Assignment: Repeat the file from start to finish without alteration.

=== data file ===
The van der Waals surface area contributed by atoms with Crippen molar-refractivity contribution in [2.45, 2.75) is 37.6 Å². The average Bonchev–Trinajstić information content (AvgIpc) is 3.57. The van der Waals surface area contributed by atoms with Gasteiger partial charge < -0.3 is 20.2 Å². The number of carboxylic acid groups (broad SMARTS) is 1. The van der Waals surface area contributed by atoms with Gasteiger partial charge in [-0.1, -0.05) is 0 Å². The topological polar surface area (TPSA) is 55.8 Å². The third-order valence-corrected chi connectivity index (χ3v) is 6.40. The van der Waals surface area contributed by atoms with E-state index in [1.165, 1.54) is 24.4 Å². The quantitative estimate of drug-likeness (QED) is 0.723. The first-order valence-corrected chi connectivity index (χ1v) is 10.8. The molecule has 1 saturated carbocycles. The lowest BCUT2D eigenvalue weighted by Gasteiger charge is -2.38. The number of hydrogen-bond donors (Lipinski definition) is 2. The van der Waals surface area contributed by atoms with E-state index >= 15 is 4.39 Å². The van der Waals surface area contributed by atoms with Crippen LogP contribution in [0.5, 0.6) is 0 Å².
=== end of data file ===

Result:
The van der Waals surface area contributed by atoms with Crippen molar-refractivity contribution in [2.45, 2.75) is 37.6 Å². The average Bonchev–Trinajstić information content (AvgIpc) is 3.57. The van der Waals surface area contributed by atoms with Gasteiger partial charge < -0.3 is 20.2 Å². The number of carboxylic acid groups (broad SMARTS) is 1. The van der Waals surface area contributed by atoms with Gasteiger partial charge in [-0.1, -0.05) is 0 Å². The topological polar surface area (TPSA) is 55.8 Å². The third-order valence-corrected chi connectivity index (χ3v) is 6.40. The van der Waals surface area contributed by atoms with E-state index in [1.165, 1.54) is 24.4 Å². The quantitative estimate of drug-likeness (QED) is 0.723. The first-order valence-corrected chi connectivity index (χ1v) is 10.8. The molecule has 1 saturated carbocycles. The lowest BCUT2D eigenvalue weighted by Gasteiger charge is -2.38. The number of hydrogen-bond donors (Lipinski definition) is 2. The van der Waals surface area contributed by atoms with E-state index >= 15 is 4.39 Å². The van der Waals surface area contributed by atoms with Crippen LogP contribution in [0.5, 0.6) is 0 Å².